Born and raised in Detroit, Fayrouz Saad has always been proud of her Lebanese heritage.
“My parents moved from Lebanon and started a halal meat shop in Detroit’s Eastern Market,” she said. “I’m a product of their American Dream. I want to protect the America that brought them here.”
And now, Saad hopes to become the nation’s first Muslim-American congresswoman.
Running in Michigan’s 11th Congressional District, she’s one of more than 90 Muslim-Americans competing in federal, state, and local races this year — a record number for a group seeking to increase its political involvement in the age of President Donald Trump.
“It’s the first time in my life the American Dream is being threatened,” Saad, who’s hoping to replace retiring GOP Rep. Dave Trott, told ABC News.
Jim West via ZUMA WireWomen pick up literature at a “My Muslim Vote” rally in Dearborn, Mich., July 29, 2018.
This past Sunday, she attended the ‘My Muslim Vote’ rally in Dearborn along with Alexandria Ocasio-Cortez, gubernatorial candidate Abdul El-Sayed, and Rashida Tlaib, who’s running in Michigan’s 13th Congressional District.
“I didn’t run because my election would be historic. I ran because of injustices and because of my boys, who are questioning their [Muslim] identity and whether they belong,” Tlaib told ABC News. “I’ve never been one to stand on the sidelines.”
Tlaib and Saad will face their Democratic opponents in Tuesday’s primary and seek to spread a message of hope.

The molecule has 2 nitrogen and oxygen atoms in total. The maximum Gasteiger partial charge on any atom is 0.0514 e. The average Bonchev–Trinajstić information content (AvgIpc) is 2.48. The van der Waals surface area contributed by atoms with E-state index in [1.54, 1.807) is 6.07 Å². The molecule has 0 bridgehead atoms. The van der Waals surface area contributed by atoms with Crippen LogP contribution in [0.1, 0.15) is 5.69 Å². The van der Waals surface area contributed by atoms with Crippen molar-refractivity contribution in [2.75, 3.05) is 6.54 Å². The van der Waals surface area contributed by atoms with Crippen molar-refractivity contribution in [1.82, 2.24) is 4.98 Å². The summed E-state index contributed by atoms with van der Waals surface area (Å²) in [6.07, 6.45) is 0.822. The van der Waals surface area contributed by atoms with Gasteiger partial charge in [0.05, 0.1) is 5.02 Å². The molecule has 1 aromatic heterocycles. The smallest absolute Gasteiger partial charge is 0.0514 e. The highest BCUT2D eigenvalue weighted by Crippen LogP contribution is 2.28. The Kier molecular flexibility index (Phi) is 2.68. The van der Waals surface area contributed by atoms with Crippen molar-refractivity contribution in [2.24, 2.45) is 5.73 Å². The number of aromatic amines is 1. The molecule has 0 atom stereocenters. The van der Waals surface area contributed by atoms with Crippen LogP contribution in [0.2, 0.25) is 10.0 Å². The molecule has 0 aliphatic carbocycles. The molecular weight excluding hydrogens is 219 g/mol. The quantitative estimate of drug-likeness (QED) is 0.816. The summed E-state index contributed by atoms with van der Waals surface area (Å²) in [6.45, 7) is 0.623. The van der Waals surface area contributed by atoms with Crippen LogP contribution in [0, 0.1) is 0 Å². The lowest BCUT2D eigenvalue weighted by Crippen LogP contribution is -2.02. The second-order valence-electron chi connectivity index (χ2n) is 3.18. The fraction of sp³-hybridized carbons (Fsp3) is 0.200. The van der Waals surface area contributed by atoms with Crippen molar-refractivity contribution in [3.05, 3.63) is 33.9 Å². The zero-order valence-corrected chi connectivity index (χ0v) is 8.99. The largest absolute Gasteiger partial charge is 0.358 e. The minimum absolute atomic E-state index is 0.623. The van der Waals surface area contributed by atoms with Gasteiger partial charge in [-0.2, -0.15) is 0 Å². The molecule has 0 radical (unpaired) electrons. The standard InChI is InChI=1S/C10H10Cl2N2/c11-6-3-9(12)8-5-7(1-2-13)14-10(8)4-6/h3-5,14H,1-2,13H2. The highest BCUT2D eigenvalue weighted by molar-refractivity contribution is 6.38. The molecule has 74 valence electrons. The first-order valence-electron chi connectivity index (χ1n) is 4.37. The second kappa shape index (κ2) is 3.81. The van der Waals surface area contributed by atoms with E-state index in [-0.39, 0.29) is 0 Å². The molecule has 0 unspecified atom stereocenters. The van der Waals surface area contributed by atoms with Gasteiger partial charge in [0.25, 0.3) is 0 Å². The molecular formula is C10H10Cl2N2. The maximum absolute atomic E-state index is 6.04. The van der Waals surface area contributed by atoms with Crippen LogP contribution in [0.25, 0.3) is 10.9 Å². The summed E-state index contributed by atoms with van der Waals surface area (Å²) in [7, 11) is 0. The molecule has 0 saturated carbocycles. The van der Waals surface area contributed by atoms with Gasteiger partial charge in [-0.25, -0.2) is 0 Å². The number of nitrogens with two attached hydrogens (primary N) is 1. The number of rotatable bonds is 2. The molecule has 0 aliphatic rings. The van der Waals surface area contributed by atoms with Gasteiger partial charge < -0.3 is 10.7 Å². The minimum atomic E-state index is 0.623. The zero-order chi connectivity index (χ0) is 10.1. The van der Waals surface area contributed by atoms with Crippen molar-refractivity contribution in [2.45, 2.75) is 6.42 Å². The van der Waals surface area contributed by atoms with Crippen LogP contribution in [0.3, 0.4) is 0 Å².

“When you see a Palestinian person with your name and faith succeed, it shows [the government] can ban us from coming into the country but not from getting elected. Showing people it can be done would be a victory to my family,” Tlaib, who’s running to replace former Democratic Rep. John Conyers, said.
Tlaib and Saad are just two of a handful of Muslim-American women running for office this year — a group that includes Ilhan Omar, Tahirah Amatul-Wadud, and Deedra Abboud.
Some observers believe Tlaib, a former state representative, is slated to win her primary on Tuesday. But she’s in a crowded field of candidates.
“At a time when women, American Muslims and immigrants are under attack, the historic elections of Rashida Tlaib and Ilhan Omar are especially important. While Rashida and Ilhan will represent everyone in their districts, they will also be seen by other American Muslim women and women of color as symbols of possibility in our democracy,” said Sayu Bhojwani, founder and president of New American Leaders, a group that helps first- and second-generation Americans get elected.
In 2016, Omar made history by being elected as the nation’s first Somali-American legislator. Now, she’s hoping to succeed Democratic Rep. Keith Ellison — the first Muslim elected to Congress — in Minnesota’s 5th Congressional District.
Matt York/AP, FILEDeedra Abboud announces her candidacy for U.S. Senate, July 31, 2017, at the Democratic headquarters in Phoenix.
Abboud, who’s running to replace GOP Sen. Jeff Flake in Arizona, told ABC News if elected she’d be the first Muslim-American “ever in the Senate, and the first to wear a scarf.”